I/O virtualization (input/output virtualization or IOV) is the abstraction of upper layer protocols from physical connections or physical transport.
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Virtualization and blade server technologies have enabled a generation of consolidated computing devices capable of cramming extraordinary computing power into smaller form factors. But the increased processing power per square inch has brought about a new input/output (I/O) problem: The pipes can't move data fast enough to keep up with today's processors. To address that problem, new I/O virtualization products and standards are emerging to extend PCI Express (PCIe) pathways to separate I/O devices. This allows multiple physical servers and virtual machines (VMs) to share I/O resources.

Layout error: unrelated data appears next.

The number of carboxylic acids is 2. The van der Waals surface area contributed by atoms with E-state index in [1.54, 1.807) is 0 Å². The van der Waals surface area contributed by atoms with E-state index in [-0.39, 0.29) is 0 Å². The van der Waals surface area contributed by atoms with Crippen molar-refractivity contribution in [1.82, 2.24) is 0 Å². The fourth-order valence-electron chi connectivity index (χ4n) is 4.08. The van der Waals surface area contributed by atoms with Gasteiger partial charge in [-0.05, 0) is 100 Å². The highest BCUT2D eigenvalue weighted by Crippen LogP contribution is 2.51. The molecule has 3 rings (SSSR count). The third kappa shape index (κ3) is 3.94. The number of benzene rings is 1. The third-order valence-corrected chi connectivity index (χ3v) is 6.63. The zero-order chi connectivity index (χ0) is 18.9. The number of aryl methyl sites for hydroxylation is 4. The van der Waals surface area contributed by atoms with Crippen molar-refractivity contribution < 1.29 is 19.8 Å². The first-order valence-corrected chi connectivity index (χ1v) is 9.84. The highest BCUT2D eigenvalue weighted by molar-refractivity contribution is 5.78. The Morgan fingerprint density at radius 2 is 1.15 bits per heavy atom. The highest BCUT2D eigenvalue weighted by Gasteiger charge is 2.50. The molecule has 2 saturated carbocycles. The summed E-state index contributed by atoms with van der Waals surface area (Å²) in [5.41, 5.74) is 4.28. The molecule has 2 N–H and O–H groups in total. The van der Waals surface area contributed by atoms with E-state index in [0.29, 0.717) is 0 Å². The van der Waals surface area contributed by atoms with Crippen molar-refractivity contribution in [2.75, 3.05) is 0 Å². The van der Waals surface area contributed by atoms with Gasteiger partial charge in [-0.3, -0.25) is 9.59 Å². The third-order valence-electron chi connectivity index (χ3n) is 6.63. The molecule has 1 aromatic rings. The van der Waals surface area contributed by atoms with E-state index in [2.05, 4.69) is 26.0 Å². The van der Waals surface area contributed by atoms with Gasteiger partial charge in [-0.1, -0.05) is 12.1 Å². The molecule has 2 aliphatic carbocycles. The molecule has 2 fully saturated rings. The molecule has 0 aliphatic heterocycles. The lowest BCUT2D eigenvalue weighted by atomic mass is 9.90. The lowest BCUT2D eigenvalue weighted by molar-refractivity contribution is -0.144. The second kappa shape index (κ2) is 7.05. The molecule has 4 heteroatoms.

The PCI Special Interest Group (PCI-SIG) has offered up two I/O virtualization specifications to help standardize I/O virtualization implementations, but vendors -- for the most part -- are developing products independent of the standards. The Single Root (SR-IOV) standard specifies how multiple guests on a single server with a single PCI Express (PCIe) controller or root can share I/O devices without requiring a hypervisor on the main data path. Multiple Root IOV (MR-IOV) extends the concept to allow multiple independent systems with separate PCIe roots to connect to I/O devices through a switch. Both SR-IOV and MR-IOV require specific support from I/O cards.
The general IOV approach that most current products take is to connect the local host servers into a top-of-rack unit that holds a variety of network, storage and graphics adapters that can act as a dynamic pool of I/O connectivity resources. The top-of-rack device acts as an I/O fabric for the servers in the rack -- and can communicate with other servers in the rack or can connect to end-of-row switches for more distant resources.